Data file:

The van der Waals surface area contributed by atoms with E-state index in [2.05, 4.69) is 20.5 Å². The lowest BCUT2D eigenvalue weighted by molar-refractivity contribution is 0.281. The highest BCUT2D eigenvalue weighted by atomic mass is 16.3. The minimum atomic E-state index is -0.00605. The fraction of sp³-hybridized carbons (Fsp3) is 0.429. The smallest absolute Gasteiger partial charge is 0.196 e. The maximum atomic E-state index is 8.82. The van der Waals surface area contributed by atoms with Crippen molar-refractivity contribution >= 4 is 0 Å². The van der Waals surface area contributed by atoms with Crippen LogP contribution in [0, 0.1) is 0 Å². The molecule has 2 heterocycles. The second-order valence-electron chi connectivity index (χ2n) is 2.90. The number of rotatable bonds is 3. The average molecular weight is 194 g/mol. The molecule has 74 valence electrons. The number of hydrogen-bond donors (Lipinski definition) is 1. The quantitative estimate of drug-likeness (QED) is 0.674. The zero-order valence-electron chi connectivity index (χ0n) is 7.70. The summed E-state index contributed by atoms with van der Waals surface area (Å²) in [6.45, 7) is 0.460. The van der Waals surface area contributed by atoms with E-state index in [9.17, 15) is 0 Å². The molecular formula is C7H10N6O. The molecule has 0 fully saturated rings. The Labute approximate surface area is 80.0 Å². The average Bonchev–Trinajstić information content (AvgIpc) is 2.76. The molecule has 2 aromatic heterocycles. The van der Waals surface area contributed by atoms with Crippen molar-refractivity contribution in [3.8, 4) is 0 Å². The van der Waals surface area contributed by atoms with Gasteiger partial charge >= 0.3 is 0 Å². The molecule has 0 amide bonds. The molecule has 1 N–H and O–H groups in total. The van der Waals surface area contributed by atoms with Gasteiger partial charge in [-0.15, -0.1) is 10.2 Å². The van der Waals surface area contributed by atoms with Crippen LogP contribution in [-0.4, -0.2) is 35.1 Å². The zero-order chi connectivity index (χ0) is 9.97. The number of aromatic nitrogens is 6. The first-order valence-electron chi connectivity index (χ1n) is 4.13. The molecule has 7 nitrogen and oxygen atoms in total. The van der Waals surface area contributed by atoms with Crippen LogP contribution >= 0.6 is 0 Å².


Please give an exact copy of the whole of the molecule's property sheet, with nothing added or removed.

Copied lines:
The van der Waals surface area contributed by atoms with E-state index in [2.05, 4.69) is 20.5 Å². The lowest BCUT2D eigenvalue weighted by molar-refractivity contribution is 0.281. The highest BCUT2D eigenvalue weighted by atomic mass is 16.3. The minimum atomic E-state index is -0.00605. The fraction of sp³-hybridized carbons (Fsp3) is 0.429. The smallest absolute Gasteiger partial charge is 0.196 e. The maximum atomic E-state index is 8.82. The van der Waals surface area contributed by atoms with Crippen molar-refractivity contribution >= 4 is 0 Å². The van der Waals surface area contributed by atoms with Crippen LogP contribution in [0, 0.1) is 0 Å². The molecule has 2 heterocycles. The second-order valence-electron chi connectivity index (χ2n) is 2.90. The number of rotatable bonds is 3. The average molecular weight is 194 g/mol. The molecule has 74 valence electrons. The number of hydrogen-bond donors (Lipinski definition) is 1. The quantitative estimate of drug-likeness (QED) is 0.674. The zero-order valence-electron chi connectivity index (χ0n) is 7.70. The summed E-state index contributed by atoms with van der Waals surface area (Å²) in [6.45, 7) is 0.460. The van der Waals surface area contributed by atoms with E-state index in [9.17, 15) is 0 Å². The molecular formula is C7H10N6O. The molecule has 0 fully saturated rings. The Labute approximate surface area is 80.0 Å². The average Bonchev–Trinajstić information content (AvgIpc) is 2.76. The molecule has 2 aromatic heterocycles. The van der Waals surface area contributed by atoms with Crippen molar-refractivity contribution in [3.8, 4) is 0 Å². The van der Waals surface area contributed by atoms with Gasteiger partial charge >= 0.3 is 0 Å². The molecule has 0 amide bonds. The molecule has 1 N–H and O–H groups in total. The van der Waals surface area contributed by atoms with Gasteiger partial charge in [-0.15, -0.1) is 10.2 Å². The van der Waals surface area contributed by atoms with Crippen LogP contribution in [-0.4, -0.2) is 35.1 Å². The zero-order chi connectivity index (χ0) is 9.97. The number of aromatic nitrogens is 6. The first-order valence-electron chi connectivity index (χ1n) is 4.13. The molecule has 7 nitrogen and oxygen atoms in total. The van der Waals surface area contributed by atoms with Crippen LogP contribution >= 0.6 is 0 Å².